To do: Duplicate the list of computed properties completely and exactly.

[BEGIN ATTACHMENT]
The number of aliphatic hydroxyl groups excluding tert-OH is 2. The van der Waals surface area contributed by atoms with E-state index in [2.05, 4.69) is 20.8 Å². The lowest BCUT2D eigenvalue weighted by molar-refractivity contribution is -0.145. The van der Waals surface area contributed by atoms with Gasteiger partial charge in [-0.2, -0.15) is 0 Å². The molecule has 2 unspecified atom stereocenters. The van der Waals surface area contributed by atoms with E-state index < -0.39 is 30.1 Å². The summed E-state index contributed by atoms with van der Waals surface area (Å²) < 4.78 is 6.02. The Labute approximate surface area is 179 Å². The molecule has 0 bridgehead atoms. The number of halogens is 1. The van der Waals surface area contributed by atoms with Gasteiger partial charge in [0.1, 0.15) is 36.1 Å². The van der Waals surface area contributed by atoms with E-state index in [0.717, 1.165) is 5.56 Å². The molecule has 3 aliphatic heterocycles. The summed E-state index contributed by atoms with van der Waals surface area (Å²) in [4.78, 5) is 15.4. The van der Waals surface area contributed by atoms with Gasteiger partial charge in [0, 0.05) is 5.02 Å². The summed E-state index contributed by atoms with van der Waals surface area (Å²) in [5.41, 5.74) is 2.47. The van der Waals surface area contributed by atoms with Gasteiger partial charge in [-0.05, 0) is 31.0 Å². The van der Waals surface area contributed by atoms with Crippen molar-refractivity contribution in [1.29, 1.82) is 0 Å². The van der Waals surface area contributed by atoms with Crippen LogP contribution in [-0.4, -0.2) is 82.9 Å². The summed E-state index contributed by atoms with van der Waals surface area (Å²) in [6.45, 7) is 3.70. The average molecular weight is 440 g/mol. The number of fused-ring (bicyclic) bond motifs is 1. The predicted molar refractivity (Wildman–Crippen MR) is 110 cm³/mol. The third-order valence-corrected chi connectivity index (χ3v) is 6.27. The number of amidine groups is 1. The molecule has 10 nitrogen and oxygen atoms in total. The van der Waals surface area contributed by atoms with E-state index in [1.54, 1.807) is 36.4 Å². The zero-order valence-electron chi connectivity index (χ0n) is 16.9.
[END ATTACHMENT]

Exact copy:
The number of aliphatic hydroxyl groups excluding tert-OH is 2. The van der Waals surface area contributed by atoms with E-state index in [2.05, 4.69) is 20.8 Å². The lowest BCUT2D eigenvalue weighted by molar-refractivity contribution is -0.145. The van der Waals surface area contributed by atoms with Gasteiger partial charge in [-0.2, -0.15) is 0 Å². The molecule has 2 unspecified atom stereocenters. The van der Waals surface area contributed by atoms with E-state index < -0.39 is 30.1 Å². The summed E-state index contributed by atoms with van der Waals surface area (Å²) < 4.78 is 6.02. The Labute approximate surface area is 179 Å². The molecule has 0 bridgehead atoms. The number of halogens is 1. The van der Waals surface area contributed by atoms with Gasteiger partial charge in [0.1, 0.15) is 36.1 Å². The van der Waals surface area contributed by atoms with E-state index in [0.717, 1.165) is 5.56 Å². The molecule has 3 aliphatic heterocycles. The summed E-state index contributed by atoms with van der Waals surface area (Å²) in [4.78, 5) is 15.4. The van der Waals surface area contributed by atoms with Gasteiger partial charge in [0, 0.05) is 5.02 Å². The summed E-state index contributed by atoms with van der Waals surface area (Å²) in [5.41, 5.74) is 2.47. The van der Waals surface area contributed by atoms with Gasteiger partial charge in [-0.05, 0) is 31.0 Å². The van der Waals surface area contributed by atoms with Crippen molar-refractivity contribution in [1.29, 1.82) is 0 Å². The van der Waals surface area contributed by atoms with Crippen LogP contribution in [-0.4, -0.2) is 82.9 Å². The summed E-state index contributed by atoms with van der Waals surface area (Å²) in [6.45, 7) is 3.70. The average molecular weight is 440 g/mol. The number of fused-ring (bicyclic) bond motifs is 1. The predicted molar refractivity (Wildman–Crippen MR) is 110 cm³/mol. The third-order valence-corrected chi connectivity index (χ3v) is 6.27. The number of amidine groups is 1. The molecule has 10 nitrogen and oxygen atoms in total. The van der Waals surface area contributed by atoms with E-state index in [1.54, 1.807) is 36.4 Å². The zero-order valence-electron chi connectivity index (χ0n) is 16.9.